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We have 3 different GREEN balls, 4 different RED balls and 2 different YELLOW balls. Find the number of ways in which the balls can be chose so that atleast 1 GREEN ball and 1 YELLOW ball are chosen.

P.S: Note that we can select any number of balls. It can be 1 ball to all 9 balls.

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There are $2^9$ subsets of the set of $9$ balls. We will count the bad subsets, the subsets that contain no green or no yellow.

There are $2^6$ subsets with no green, and $2^7$ with no yellow. The sum $2^6+2^7$ double-counts the subsets with no green and no yellow. There are $2^4$ of these.

Thus the number of bad subsets is $2^6+2^7-2^4$. The number of subsets with at least one green and at least one yellow is therefore $2^9-2^6-2^7+2^4$.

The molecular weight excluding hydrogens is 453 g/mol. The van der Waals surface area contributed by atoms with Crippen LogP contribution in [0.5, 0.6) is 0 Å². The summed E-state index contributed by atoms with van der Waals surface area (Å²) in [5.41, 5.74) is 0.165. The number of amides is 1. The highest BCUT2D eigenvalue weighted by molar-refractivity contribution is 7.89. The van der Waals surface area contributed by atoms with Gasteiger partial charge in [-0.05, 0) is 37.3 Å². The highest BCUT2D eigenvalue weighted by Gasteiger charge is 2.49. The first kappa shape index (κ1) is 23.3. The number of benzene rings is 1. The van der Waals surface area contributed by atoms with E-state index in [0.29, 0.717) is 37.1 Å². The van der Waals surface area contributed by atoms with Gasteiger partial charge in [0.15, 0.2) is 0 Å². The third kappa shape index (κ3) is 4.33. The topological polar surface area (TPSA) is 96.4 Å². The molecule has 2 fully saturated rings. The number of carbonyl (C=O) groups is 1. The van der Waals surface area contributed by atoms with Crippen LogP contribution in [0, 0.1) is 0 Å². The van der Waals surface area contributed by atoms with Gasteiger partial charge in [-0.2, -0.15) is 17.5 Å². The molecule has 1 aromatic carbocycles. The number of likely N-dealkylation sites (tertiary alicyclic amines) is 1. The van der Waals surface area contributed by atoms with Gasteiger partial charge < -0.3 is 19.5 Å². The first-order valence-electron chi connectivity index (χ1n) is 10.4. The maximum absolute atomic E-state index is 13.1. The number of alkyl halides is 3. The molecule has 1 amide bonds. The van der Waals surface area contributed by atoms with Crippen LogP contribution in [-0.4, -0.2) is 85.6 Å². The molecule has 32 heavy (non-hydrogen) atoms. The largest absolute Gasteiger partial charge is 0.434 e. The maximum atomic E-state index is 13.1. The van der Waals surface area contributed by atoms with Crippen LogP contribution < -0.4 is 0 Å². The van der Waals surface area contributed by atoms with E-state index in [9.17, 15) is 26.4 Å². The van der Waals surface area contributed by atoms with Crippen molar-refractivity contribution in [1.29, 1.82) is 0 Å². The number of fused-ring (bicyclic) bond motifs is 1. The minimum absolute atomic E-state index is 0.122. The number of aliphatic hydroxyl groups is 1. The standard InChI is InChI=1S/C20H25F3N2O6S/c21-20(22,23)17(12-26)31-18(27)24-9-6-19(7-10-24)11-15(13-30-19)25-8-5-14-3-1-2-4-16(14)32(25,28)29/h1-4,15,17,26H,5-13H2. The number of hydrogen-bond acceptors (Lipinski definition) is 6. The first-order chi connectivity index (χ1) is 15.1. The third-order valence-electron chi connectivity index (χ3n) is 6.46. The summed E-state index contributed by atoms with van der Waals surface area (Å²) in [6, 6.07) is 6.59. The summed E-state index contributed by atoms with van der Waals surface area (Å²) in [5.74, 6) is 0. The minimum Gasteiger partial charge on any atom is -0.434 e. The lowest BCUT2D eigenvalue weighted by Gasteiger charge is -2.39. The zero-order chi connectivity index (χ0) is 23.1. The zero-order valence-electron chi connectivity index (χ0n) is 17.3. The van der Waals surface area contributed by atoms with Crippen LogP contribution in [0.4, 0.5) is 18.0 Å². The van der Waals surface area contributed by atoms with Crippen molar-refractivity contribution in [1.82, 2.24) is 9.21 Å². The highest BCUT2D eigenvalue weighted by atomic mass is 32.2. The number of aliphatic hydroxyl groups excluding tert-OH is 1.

Remark: We have used the Principle of Inclusion/Exclusion.

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  • $\begingroup$ Thanks for the note on the principle used $\endgroup$ May 21 '14 at 15:55
  • $\begingroup$ You are welcome. $\endgroup$ May 21 '14 at 16:38
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Ways to choose at least 1 GREEN $\times$ Ways to choose at least 0 RED $\times$ ways to choose at least 1 YELLOW.

$$\left(\binom31+\binom32+\binom33\right)\times\left(1+\binom41+\binom42+\binom43+\binom44\right)\times\left(\binom21+\binom22\right)$$

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  • $\begingroup$ which is $2^4(2^2 - 1)(2^3-1) =$ the other answer. $\endgroup$
    – PA6OTA
    May 19 '14 at 22:08
  • $\begingroup$ Thank you for providing an alternate way to solve it. $\endgroup$ May 21 '14 at 15:55

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